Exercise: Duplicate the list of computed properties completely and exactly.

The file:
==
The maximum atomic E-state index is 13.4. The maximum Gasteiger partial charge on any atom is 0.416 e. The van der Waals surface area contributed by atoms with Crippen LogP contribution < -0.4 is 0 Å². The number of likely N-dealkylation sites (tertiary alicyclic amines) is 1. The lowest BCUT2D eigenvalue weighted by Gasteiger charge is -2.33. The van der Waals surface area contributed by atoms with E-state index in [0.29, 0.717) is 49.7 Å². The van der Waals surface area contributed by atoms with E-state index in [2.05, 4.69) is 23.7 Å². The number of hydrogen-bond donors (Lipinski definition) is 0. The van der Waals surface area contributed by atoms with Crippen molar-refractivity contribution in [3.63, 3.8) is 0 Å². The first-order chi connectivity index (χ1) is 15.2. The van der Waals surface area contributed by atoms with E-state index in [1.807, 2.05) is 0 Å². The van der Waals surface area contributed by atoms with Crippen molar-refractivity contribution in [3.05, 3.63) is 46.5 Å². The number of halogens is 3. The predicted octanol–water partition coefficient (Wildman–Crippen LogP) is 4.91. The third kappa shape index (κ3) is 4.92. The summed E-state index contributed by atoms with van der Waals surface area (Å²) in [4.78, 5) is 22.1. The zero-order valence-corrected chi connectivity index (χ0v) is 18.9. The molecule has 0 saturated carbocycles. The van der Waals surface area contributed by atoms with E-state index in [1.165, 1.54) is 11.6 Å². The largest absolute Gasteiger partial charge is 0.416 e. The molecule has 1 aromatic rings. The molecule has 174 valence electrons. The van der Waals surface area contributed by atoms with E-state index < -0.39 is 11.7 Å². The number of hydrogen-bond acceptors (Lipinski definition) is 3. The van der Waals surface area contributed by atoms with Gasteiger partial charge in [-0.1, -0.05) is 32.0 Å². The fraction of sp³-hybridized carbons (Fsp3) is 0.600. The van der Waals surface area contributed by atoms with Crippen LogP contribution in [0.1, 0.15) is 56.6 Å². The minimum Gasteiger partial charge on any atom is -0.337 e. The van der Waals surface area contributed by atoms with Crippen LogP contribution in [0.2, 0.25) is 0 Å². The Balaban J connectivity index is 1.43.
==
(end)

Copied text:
The maximum atomic E-state index is 13.4. The maximum Gasteiger partial charge on any atom is 0.416 e. The van der Waals surface area contributed by atoms with Crippen LogP contribution < -0.4 is 0 Å². The number of likely N-dealkylation sites (tertiary alicyclic amines) is 1. The lowest BCUT2D eigenvalue weighted by Gasteiger charge is -2.33. The van der Waals surface area contributed by atoms with E-state index in [0.29, 0.717) is 49.7 Å². The van der Waals surface area contributed by atoms with E-state index in [2.05, 4.69) is 23.7 Å². The number of hydrogen-bond donors (Lipinski definition) is 0. The van der Waals surface area contributed by atoms with Crippen molar-refractivity contribution in [3.63, 3.8) is 0 Å². The first-order chi connectivity index (χ1) is 15.2. The van der Waals surface area contributed by atoms with E-state index in [1.807, 2.05) is 0 Å². The van der Waals surface area contributed by atoms with Crippen molar-refractivity contribution in [3.05, 3.63) is 46.5 Å². The number of halogens is 3. The predicted octanol–water partition coefficient (Wildman–Crippen LogP) is 4.91. The third kappa shape index (κ3) is 4.92. The summed E-state index contributed by atoms with van der Waals surface area (Å²) in [4.78, 5) is 22.1. The zero-order valence-corrected chi connectivity index (χ0v) is 18.9. The molecule has 0 saturated carbocycles. The van der Waals surface area contributed by atoms with E-state index in [1.165, 1.54) is 11.6 Å². The largest absolute Gasteiger partial charge is 0.416 e. The molecule has 1 aromatic rings. The molecule has 174 valence electrons. The van der Waals surface area contributed by atoms with E-state index < -0.39 is 11.7 Å². The number of hydrogen-bond acceptors (Lipinski definition) is 3. The van der Waals surface area contributed by atoms with Gasteiger partial charge in [-0.1, -0.05) is 32.0 Å². The fraction of sp³-hybridized carbons (Fsp3) is 0.600. The van der Waals surface area contributed by atoms with Crippen LogP contribution in [0.1, 0.15) is 56.6 Å². The minimum Gasteiger partial charge on any atom is -0.337 e. The van der Waals surface area contributed by atoms with Crippen LogP contribution in [0.2, 0.25) is 0 Å². The Balaban J connectivity index is 1.43.